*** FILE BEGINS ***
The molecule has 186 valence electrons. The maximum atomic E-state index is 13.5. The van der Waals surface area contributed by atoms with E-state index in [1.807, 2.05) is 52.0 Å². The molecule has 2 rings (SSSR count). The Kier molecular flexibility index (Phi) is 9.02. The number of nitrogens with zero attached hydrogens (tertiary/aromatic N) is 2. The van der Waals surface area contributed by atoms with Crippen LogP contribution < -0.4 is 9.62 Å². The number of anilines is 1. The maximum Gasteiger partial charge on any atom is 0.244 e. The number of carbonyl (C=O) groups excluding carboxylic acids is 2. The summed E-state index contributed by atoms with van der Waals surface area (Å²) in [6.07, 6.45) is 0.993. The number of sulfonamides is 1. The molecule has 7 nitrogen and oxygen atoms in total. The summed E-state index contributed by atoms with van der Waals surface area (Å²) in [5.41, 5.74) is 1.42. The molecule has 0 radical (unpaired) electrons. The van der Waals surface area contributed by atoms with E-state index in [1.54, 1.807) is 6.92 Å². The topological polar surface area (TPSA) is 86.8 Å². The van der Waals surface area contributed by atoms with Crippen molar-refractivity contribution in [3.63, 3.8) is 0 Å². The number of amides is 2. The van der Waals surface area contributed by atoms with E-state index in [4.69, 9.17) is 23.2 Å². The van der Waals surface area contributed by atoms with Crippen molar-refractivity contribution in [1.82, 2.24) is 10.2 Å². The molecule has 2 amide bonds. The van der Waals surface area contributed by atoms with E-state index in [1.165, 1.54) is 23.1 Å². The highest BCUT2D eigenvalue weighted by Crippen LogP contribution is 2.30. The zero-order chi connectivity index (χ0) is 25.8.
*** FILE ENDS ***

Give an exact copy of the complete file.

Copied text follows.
The molecule has 186 valence electrons. The maximum atomic E-state index is 13.5. The van der Waals surface area contributed by atoms with E-state index in [1.807, 2.05) is 52.0 Å². The molecule has 2 rings (SSSR count). The Kier molecular flexibility index (Phi) is 9.02. The number of nitrogens with zero attached hydrogens (tertiary/aromatic N) is 2. The van der Waals surface area contributed by atoms with Crippen LogP contribution < -0.4 is 9.62 Å². The number of anilines is 1. The maximum Gasteiger partial charge on any atom is 0.244 e. The number of carbonyl (C=O) groups excluding carboxylic acids is 2. The summed E-state index contributed by atoms with van der Waals surface area (Å²) in [6.07, 6.45) is 0.993. The number of sulfonamides is 1. The molecule has 7 nitrogen and oxygen atoms in total. The summed E-state index contributed by atoms with van der Waals surface area (Å²) in [5.41, 5.74) is 1.42. The molecule has 0 radical (unpaired) electrons. The van der Waals surface area contributed by atoms with E-state index in [1.54, 1.807) is 6.92 Å². The topological polar surface area (TPSA) is 86.8 Å². The van der Waals surface area contributed by atoms with Crippen molar-refractivity contribution in [3.63, 3.8) is 0 Å². The number of amides is 2. The van der Waals surface area contributed by atoms with E-state index in [4.69, 9.17) is 23.2 Å². The van der Waals surface area contributed by atoms with Crippen molar-refractivity contribution in [1.82, 2.24) is 10.2 Å². The molecule has 2 amide bonds. The van der Waals surface area contributed by atoms with E-state index in [1.165, 1.54) is 23.1 Å². The highest BCUT2D eigenvalue weighted by Crippen LogP contribution is 2.30. The zero-order chi connectivity index (χ0) is 25.8.